• off duty with
    OFF DUTY WITH CAMP WANDAWEGA
    Tereasa & David's prohibition-era speakeasy, turned Latvian summer camp, turned vintage Americana playground.
    April 23, 2015  |  BY TARIQ DIXON
    From the Mob, to a Madame, to the Catholic Church, to a creative couple from Chicago - that's Camp Wandawega's history in a nutshell. Located just 90 miles outside of Chicago, the small lake resort was originally founded in the 1920s for city-dwellers seeking some illicit revelry. But when prohibition ended in the 1940s, demand for debauchery didn't die along with. For a few decades longer, the space continued in its merriment as a brothel informally called 'Orphan Annie,' nicknamed for its Madame.

    But there was an unexpected change of hands when the Catholic Church purchased the property in 1961, converting it to a Latvian summer camp. The wholesome, family-friendly retreat is how its current owner David first became acquainted with the property. "Wandawega was my childhood camp. I've been coming here since the 60s, so I have a long history with the place," says David Hernandez , who now owns Wandawega with his wife Tereasa.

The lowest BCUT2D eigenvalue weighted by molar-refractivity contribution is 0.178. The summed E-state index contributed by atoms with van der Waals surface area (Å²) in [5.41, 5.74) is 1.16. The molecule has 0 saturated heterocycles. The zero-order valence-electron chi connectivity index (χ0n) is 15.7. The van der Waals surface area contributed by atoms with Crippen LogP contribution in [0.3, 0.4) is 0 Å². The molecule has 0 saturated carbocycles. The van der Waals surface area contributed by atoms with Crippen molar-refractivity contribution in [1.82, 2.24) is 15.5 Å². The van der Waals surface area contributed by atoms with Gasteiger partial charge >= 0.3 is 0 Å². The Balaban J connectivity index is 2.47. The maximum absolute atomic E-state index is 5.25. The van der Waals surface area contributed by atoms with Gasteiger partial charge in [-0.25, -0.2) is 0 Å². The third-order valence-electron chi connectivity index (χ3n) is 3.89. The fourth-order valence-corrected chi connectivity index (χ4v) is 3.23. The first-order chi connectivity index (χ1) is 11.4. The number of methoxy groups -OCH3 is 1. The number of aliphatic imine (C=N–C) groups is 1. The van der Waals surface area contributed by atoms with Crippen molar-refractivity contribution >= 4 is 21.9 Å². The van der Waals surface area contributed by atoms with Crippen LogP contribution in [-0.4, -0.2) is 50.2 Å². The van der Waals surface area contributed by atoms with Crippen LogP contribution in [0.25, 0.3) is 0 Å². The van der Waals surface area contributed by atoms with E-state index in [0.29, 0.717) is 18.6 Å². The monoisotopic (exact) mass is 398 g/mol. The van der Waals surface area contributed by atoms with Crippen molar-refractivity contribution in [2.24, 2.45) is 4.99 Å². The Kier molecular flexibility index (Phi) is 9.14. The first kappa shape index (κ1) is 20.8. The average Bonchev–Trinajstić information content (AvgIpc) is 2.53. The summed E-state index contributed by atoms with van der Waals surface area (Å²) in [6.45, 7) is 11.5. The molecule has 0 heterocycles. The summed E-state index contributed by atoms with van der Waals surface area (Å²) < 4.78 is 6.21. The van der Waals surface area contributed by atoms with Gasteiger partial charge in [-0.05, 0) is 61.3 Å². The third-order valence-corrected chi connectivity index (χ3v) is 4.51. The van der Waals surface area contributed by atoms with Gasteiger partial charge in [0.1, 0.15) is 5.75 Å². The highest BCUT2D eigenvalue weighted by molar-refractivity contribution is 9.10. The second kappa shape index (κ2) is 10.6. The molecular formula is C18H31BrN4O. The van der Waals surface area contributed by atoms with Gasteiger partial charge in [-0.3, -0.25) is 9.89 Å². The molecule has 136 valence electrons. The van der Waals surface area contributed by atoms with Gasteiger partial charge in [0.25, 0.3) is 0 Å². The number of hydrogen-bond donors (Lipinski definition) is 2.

To make a long story short, David purchased the property after the Vatican summoned its Fathers back to Latvia, post dissolution of the Soviet Union. Together, the couple has transformed the storied but sleepy lake resort into a nostalgic wonderland. Master thrifters and born designers, the couple artfully staged every square inch of the camp's 25 acres - largely using objects scavenged from the camp itself.

    The camp's incomparable yesteryear vibe makes it the perfect environment for creative-types seeking respite or inspiration. While Tereasa and David only host sparingly, guests have included everyone from Kinfolk to Warby Parker - and recently, none other than your boys from TRNK!